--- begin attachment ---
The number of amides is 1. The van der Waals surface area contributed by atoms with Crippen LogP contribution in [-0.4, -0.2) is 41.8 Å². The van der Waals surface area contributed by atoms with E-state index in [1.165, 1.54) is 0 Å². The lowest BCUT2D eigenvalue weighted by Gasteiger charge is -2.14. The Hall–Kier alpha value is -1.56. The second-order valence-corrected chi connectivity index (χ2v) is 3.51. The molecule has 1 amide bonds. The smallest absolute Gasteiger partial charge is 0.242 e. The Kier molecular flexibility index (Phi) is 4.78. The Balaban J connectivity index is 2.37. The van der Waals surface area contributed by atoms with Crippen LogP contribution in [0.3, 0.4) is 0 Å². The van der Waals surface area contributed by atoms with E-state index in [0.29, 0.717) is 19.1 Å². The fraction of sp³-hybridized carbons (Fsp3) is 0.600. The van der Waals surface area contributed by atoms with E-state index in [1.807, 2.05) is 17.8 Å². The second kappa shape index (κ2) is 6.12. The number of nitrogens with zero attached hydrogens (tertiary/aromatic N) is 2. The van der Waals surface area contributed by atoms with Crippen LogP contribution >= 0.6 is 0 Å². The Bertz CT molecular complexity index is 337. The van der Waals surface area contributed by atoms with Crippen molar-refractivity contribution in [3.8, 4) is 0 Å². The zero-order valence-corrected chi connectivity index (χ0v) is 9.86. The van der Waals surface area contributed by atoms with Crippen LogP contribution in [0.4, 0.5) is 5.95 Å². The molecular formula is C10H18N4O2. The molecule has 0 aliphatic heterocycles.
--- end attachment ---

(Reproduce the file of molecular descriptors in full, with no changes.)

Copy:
The number of amides is 1. The van der Waals surface area contributed by atoms with Crippen LogP contribution in [-0.4, -0.2) is 41.8 Å². The van der Waals surface area contributed by atoms with E-state index in [1.165, 1.54) is 0 Å². The lowest BCUT2D eigenvalue weighted by Gasteiger charge is -2.14. The Hall–Kier alpha value is -1.56. The second-order valence-corrected chi connectivity index (χ2v) is 3.51. The molecule has 1 amide bonds. The smallest absolute Gasteiger partial charge is 0.242 e. The Kier molecular flexibility index (Phi) is 4.78. The Balaban J connectivity index is 2.37. The van der Waals surface area contributed by atoms with Crippen LogP contribution in [0.3, 0.4) is 0 Å². The van der Waals surface area contributed by atoms with E-state index in [0.29, 0.717) is 19.1 Å². The fraction of sp³-hybridized carbons (Fsp3) is 0.600. The van der Waals surface area contributed by atoms with E-state index in [1.807, 2.05) is 17.8 Å². The second kappa shape index (κ2) is 6.12. The number of nitrogens with zero attached hydrogens (tertiary/aromatic N) is 2. The van der Waals surface area contributed by atoms with Crippen LogP contribution >= 0.6 is 0 Å². The Bertz CT molecular complexity index is 337. The van der Waals surface area contributed by atoms with Crippen molar-refractivity contribution in [3.8, 4) is 0 Å². The zero-order valence-corrected chi connectivity index (χ0v) is 9.86. The van der Waals surface area contributed by atoms with Crippen LogP contribution in [0.4, 0.5) is 5.95 Å². The molecular formula is C10H18N4O2. The molecule has 0 aliphatic heterocycles.